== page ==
4. Zeebee - a tool for automating business processes based on microservices with a graphic designer!
    5. Activiti is a cloud-based tool for business process automation based on microservices.
      As I understand it, all these tools allow you to establish a balance and distribute the responsibility of microservices and the workflow-engine itself. This is done by performing routine operations (basic error handling, cycles, scheduled execution) on the workflow engine side, and the domain logic remains entirely in the microservices from which the business process is built.

    Lyft's Envoy: Embracing a Service Mesh (Matt Klein, Lyft)


    Mat talked about Envoy - a product that he heads up. A kind of service mesh that allows microservices to interact without thinking about the network topology. Among other buns are present:

    • load balancer
    • monitoring of the state of microservices,
    • collecting all sorts of statistics
    • service discovery service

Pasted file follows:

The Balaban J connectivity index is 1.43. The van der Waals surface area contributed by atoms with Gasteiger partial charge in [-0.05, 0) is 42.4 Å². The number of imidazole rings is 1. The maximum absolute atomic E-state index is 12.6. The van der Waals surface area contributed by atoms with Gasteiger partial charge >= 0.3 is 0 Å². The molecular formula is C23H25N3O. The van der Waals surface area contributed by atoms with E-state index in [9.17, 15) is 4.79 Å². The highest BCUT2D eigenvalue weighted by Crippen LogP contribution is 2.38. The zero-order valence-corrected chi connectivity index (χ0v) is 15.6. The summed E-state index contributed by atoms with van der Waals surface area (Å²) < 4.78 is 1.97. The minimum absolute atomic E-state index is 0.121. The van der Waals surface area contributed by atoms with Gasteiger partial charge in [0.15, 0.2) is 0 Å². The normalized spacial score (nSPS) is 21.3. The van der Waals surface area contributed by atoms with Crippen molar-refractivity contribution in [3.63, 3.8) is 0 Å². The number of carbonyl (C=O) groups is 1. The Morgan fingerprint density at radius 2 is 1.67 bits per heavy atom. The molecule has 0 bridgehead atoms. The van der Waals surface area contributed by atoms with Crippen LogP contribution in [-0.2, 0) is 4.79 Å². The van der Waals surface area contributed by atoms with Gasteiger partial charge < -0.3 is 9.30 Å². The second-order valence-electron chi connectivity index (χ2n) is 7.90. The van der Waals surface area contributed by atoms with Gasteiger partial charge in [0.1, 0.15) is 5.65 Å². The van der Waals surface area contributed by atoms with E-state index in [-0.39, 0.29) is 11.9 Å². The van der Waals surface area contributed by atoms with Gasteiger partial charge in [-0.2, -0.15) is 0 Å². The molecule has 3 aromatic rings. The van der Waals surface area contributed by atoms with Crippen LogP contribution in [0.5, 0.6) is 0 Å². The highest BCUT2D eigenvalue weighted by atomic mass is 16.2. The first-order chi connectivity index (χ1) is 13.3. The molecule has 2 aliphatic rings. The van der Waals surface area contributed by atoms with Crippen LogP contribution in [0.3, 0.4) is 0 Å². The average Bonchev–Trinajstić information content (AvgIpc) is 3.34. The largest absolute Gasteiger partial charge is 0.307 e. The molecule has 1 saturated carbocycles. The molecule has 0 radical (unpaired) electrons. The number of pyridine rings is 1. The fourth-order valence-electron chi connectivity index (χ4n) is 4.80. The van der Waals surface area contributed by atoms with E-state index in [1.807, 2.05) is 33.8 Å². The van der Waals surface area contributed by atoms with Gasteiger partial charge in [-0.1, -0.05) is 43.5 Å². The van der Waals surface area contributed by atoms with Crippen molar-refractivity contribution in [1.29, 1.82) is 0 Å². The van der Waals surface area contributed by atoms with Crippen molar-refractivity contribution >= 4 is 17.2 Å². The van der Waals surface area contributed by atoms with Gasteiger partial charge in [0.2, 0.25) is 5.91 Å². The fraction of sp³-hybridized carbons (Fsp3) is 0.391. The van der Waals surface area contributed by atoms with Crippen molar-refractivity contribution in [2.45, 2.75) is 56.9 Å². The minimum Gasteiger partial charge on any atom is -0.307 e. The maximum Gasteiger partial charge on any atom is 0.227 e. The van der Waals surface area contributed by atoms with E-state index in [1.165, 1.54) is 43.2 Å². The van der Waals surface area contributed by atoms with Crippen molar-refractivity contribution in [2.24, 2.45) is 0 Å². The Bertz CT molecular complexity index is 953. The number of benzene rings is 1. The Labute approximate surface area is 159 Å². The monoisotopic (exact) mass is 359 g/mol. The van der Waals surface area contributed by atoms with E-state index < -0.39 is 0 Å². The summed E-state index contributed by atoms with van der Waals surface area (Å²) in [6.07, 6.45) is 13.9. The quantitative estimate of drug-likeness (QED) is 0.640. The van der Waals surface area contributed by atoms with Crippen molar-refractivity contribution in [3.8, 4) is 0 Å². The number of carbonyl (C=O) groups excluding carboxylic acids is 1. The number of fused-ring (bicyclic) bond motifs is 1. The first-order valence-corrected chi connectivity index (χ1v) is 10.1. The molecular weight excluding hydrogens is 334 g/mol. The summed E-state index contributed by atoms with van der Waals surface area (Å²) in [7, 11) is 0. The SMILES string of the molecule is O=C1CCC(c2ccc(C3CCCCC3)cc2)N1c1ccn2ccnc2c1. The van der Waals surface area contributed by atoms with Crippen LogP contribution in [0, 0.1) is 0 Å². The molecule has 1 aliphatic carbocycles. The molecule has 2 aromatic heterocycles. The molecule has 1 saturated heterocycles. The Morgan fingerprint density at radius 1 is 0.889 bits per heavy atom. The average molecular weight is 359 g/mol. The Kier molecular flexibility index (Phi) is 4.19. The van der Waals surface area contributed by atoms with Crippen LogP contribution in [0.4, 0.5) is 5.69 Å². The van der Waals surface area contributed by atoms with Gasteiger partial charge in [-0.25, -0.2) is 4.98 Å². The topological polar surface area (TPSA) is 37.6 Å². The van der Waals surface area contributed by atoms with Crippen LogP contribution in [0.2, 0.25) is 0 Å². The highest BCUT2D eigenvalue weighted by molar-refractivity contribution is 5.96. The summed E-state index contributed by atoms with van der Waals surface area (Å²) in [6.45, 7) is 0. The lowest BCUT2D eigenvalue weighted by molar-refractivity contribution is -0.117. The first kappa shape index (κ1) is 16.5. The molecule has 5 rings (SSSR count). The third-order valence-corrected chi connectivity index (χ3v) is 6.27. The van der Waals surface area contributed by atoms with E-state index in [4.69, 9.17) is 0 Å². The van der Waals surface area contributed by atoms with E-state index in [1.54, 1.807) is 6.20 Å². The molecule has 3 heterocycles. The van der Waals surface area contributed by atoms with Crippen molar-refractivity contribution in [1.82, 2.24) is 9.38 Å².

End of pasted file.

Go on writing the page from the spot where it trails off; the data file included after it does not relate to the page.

• plugin extensions.


    Matt remembered another moment. After all the presentations, the speakers sat down together on the stage and began to answer questions on a common topic (“Architectures you've always won about”). When I received a question about the presence of integration testing and the approaches to it on the faces of all the speakers, a half smile was visible. Matt was the first to answer, and everyone else silently supported him. His answer was like this - “Of course, we have integration testing, but ... Nothing gives such good results as testing in production”. Automated testing Matt proposes to limit unit tests, load tests. And to a lesser extent, rely on the results of integration testing.

    Scaling Push Messaging for Millions of Devices (Susheel Aroskar, Netflix)

    Unfortunately, I could not visit the report itself, but there were many positive comments about the presentation and the speaker. So, I think it is worth a look.

    Buzzwords QCon New York 2018

    There was also a whole track about the blockchain. But I could not get there.

    Post Scriptum

    In the spring I visited CodeFest 2018 in Novosibirsk. And to be honest, I liked it there more. But as they say, to each his own.

    All presentations are already available here .

    In general, the video will appear in 3-4 months. For participants access to the video is already open. And this video can be shuffled around to 30 different people by email.

    Post Post Scriptum

    I did not write about food, accommodation and transport within the article, because It seems to be the subject of Habr does not apply, but if anyone is interested - I can answer in a personal or in the comments.